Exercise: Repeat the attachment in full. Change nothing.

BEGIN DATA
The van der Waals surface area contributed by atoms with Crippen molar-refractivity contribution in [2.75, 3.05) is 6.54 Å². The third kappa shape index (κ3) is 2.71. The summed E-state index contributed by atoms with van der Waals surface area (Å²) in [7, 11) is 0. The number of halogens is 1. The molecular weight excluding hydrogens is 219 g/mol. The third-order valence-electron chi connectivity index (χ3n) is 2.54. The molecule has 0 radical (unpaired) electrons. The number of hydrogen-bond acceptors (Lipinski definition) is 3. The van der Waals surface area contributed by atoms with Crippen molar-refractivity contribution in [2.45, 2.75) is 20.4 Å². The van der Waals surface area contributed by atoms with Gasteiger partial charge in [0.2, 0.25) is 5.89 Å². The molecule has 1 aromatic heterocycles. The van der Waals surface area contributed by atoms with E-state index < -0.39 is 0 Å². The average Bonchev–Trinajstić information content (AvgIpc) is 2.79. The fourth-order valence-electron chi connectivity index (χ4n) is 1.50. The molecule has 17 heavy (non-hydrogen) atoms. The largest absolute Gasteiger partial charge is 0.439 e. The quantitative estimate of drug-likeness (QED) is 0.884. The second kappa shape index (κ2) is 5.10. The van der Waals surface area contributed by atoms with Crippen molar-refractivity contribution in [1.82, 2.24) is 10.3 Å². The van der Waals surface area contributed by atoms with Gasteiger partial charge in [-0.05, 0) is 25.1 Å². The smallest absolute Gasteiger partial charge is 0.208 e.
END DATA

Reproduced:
The van der Waals surface area contributed by atoms with Crippen molar-refractivity contribution in [2.75, 3.05) is 6.54 Å². The third kappa shape index (κ3) is 2.71. The summed E-state index contributed by atoms with van der Waals surface area (Å²) in [7, 11) is 0. The number of halogens is 1. The molecular weight excluding hydrogens is 219 g/mol. The third-order valence-electron chi connectivity index (χ3n) is 2.54. The molecule has 0 radical (unpaired) electrons. The number of hydrogen-bond acceptors (Lipinski definition) is 3. The van der Waals surface area contributed by atoms with Crippen molar-refractivity contribution in [2.45, 2.75) is 20.4 Å². The van der Waals surface area contributed by atoms with Gasteiger partial charge in [0.2, 0.25) is 5.89 Å². The molecule has 1 aromatic heterocycles. The van der Waals surface area contributed by atoms with E-state index < -0.39 is 0 Å². The average Bonchev–Trinajstić information content (AvgIpc) is 2.79. The fourth-order valence-electron chi connectivity index (χ4n) is 1.50. The molecule has 17 heavy (non-hydrogen) atoms. The largest absolute Gasteiger partial charge is 0.439 e. The quantitative estimate of drug-likeness (QED) is 0.884. The second kappa shape index (κ2) is 5.10. The van der Waals surface area contributed by atoms with Crippen molar-refractivity contribution in [1.82, 2.24) is 10.3 Å². The van der Waals surface area contributed by atoms with Gasteiger partial charge in [-0.05, 0) is 25.1 Å². The smallest absolute Gasteiger partial charge is 0.208 e.